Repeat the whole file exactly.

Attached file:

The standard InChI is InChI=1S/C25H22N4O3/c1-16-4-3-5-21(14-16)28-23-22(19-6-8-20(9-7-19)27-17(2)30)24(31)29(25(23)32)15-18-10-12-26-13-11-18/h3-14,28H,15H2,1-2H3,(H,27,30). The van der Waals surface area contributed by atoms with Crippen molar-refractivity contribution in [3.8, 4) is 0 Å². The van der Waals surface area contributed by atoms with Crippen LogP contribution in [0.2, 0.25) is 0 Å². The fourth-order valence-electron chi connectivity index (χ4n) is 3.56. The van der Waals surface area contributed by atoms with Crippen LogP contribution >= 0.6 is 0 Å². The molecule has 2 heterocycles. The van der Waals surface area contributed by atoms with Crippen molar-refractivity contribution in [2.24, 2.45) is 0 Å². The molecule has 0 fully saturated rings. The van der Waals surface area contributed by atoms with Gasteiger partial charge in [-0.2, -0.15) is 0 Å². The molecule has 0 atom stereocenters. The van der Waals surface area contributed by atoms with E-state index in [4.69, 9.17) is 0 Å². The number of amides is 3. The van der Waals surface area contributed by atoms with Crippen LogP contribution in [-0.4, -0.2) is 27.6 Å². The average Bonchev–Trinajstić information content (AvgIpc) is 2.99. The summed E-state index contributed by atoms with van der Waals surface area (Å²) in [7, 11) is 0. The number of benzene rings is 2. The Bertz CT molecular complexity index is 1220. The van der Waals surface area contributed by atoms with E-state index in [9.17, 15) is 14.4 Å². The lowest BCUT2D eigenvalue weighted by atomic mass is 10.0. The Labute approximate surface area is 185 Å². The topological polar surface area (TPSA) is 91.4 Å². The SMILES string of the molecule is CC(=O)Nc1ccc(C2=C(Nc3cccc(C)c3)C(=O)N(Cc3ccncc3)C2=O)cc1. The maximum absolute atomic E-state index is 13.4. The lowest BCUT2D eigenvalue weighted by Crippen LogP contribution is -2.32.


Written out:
The standard InChI is InChI=1S/C25H22N4O3/c1-16-4-3-5-21(14-16)28-23-22(19-6-8-20(9-7-19)27-17(2)30)24(31)29(25(23)32)15-18-10-12-26-13-11-18/h3-14,28H,15H2,1-2H3,(H,27,30). The van der Waals surface area contributed by atoms with Crippen molar-refractivity contribution in [3.8, 4) is 0 Å². The van der Waals surface area contributed by atoms with Crippen LogP contribution in [0.2, 0.25) is 0 Å². The fourth-order valence-electron chi connectivity index (χ4n) is 3.56. The van der Waals surface area contributed by atoms with Crippen LogP contribution >= 0.6 is 0 Å². The molecule has 2 heterocycles. The van der Waals surface area contributed by atoms with Crippen molar-refractivity contribution in [2.24, 2.45) is 0 Å². The molecule has 0 fully saturated rings. The van der Waals surface area contributed by atoms with Gasteiger partial charge in [-0.2, -0.15) is 0 Å². The molecule has 0 atom stereocenters. The van der Waals surface area contributed by atoms with E-state index in [4.69, 9.17) is 0 Å². The number of amides is 3. The van der Waals surface area contributed by atoms with Crippen LogP contribution in [-0.4, -0.2) is 27.6 Å². The average Bonchev–Trinajstić information content (AvgIpc) is 2.99. The summed E-state index contributed by atoms with van der Waals surface area (Å²) in [7, 11) is 0. The number of benzene rings is 2. The Bertz CT molecular complexity index is 1220. The van der Waals surface area contributed by atoms with E-state index in [9.17, 15) is 14.4 Å². The lowest BCUT2D eigenvalue weighted by atomic mass is 10.0. The Labute approximate surface area is 185 Å². The topological polar surface area (TPSA) is 91.4 Å². The SMILES string of the molecule is CC(=O)Nc1ccc(C2=C(Nc3cccc(C)c3)C(=O)N(Cc3ccncc3)C2=O)cc1. The maximum absolute atomic E-state index is 13.4. The lowest BCUT2D eigenvalue weighted by Crippen LogP contribution is -2.32.